It wasn’t to be though as the Hulk continued his dismal luck of not finishing on the podium, having been as high as second during this race, as he suffered an oil leak that was masked by his pace in the early stages of the race but culminated in a prolonged stop to try and top up reserves and his eventual retirement. Meanwhile, his teammate he ran a steady race picked up the scraps on offer taking a well deserved sixth place - well deserved as Jolyon has had a heap of bad luck this year and also read about the fact that he’d not drive for Renault next season on the internet.

No siesta here my friend

The decision to take the Super soft tyre over a set of the used ultra’s (all that Carlos had left in his arsenal) was to be inspired, as the Spaniard defended fourth position from a hard charging Perez at the end of the race. The Mexican, armed with a faster car and new ultra soft tyres came out just behind Sainz as they all switched onto the dry weather tyres but couldn’t make it pay, as the Spaniard defended for his life and made his feelings known on the radio at the end of the race.

Boxed in

Ricciardo, a shoey in for the race victory when Vettel, Verstappen and Raikkonen played skittles at the start of the race never really looked like he had the pace to trouble Hamilton and whilst everyone assumed that he’d turn it on when on the dry tyres, he and his crew knew otherwise. The Australian’s race was dogged with a gearbox issue from the first safety car onwards, with an oil pressure issue resulting in him having to short shift and run in a less aggressive engine and ERS mode.

Over the line

A defining moment in the championship then, as Hamilton now finds himself 28 points clear of Vettel with six races left on the board. As fans of the sport, can we feel aggrieved of being robbed of what was essentially going to be a titanic battle between the Ferrari, Red Bull and Mercedes drivers? The collision, fault aside, took out four drivers who could have battled for the coveted podium places, with Alonso having had a fabulous start also forced to retire having soldiered on initially.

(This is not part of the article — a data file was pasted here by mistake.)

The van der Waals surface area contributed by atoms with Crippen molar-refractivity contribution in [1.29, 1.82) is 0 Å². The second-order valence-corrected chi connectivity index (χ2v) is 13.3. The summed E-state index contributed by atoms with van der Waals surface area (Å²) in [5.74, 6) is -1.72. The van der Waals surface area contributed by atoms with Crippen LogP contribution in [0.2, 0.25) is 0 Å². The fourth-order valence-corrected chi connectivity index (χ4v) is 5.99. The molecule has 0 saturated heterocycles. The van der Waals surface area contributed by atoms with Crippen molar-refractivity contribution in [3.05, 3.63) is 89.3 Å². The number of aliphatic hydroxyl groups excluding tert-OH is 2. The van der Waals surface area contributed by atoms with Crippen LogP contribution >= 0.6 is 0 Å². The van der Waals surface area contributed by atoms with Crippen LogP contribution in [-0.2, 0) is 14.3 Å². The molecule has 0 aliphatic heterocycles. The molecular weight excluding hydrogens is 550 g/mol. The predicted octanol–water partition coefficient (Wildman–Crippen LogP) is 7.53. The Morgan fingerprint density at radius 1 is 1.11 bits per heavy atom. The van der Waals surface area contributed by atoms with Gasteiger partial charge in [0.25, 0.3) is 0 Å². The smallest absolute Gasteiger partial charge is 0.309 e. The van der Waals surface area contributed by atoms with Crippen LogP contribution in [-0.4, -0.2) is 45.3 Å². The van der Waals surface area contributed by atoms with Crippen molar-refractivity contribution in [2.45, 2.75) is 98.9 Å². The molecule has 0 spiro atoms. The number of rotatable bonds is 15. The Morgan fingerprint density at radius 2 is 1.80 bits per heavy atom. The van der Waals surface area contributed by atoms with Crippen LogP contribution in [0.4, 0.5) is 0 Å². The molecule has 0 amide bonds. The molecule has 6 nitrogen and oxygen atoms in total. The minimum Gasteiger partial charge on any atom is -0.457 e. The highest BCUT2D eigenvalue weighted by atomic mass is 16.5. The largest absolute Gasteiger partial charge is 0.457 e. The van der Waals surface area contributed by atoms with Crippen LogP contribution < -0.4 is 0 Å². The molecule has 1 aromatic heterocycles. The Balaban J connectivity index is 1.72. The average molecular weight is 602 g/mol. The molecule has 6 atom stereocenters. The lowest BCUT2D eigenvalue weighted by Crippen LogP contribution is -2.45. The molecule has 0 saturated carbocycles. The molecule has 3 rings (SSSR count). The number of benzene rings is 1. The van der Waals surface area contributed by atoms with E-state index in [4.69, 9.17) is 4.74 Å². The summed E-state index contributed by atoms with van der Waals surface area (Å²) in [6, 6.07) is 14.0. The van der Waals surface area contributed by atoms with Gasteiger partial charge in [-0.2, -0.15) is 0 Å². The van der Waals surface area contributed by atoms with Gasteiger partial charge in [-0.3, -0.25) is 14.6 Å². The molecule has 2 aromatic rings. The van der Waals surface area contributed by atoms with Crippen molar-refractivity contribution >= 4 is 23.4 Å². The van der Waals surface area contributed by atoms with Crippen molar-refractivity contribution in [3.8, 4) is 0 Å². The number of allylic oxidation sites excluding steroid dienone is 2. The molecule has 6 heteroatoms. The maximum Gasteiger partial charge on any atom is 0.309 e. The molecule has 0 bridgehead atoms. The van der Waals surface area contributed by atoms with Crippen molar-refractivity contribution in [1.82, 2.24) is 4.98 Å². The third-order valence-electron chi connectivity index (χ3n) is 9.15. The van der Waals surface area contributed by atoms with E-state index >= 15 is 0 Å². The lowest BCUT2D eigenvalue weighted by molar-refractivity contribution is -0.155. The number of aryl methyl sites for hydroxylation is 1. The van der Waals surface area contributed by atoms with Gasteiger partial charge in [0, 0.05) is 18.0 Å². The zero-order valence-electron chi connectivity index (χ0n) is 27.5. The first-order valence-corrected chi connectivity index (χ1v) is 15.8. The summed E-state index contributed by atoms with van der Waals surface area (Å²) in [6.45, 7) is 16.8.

The race, which finished on the clock rather than by lap count, was a tense affair and one of attrition more than anything else - as Ferrari will head off to Malaysia licking their collective wounds, knowing that their task has now been made more difficult in the closing races, but will go to Malaysia with not only the promise of a new powerunit at their disposal but now a new pair of gearboxes, that should see them out to the end of the season. 

Meanwhile, Mercedes played devil's advocate throughout the race taking the opportunity, when it presented itself to turn the powerunit down and save some mileage for the forthcoming events. Without the threat of serious challenger, given the early loss of the Ferrari and Red Bull trio and Ricciardo’s gearbox issues, Lewis Hamilton simply drove it home, but not without some tentative moments I’d imagine as even the W08 twitched around on the greasy Marina Bay surface.
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13 Sep 2017
The Formula One powered road car - Mercedes-AMG Project:One


Mercedes unveiled their highly anticipated hypercar ahead of the Frankfurt motor show and it's a huge display of how Formula One and the road car industry can blur the lines.  Built around the MercedesAMGF1 powerunit the Project One hypercar will offer the lucky few that can afford it to indulge an assault on the senses that few will ever get.

It’s easy to draw comparisons with the original F1 crossover - the McLaren F1, from the gull-wing doors - now stablemate of the genre, to the racer focused cockpit (albeit not the central seating position that the F1 owned) but, the Project:One is unique in its own ways, taking a huge amount of what has been learnt in the sporting arena and transferring it to the road.



The car, like many hypercars, is a refined example of the direction engineering led projects are taken, each and every detail put under the microscope and so whilst it isn’t as brash as Pagani or Lamborghini, it isn’t supposed to be. Instead it has hints of other current and classic machines about it, as I’m minded of a Porsche 918, McLaren P1, Ferrari 360 and even a Saleen S7.

From a styling perspective the lower bumper intakes bear a resemblance to other AMG models and whilst DRL’s caress the upper outer quarter of these the LED headlights have been split into three above. Clearly form has played a role in the car's overall silhouette but it’s not defined by styling choices, rather seen as a secondary consequence of the car's aerodynamic performance, which is improved further when the car squats in track mode.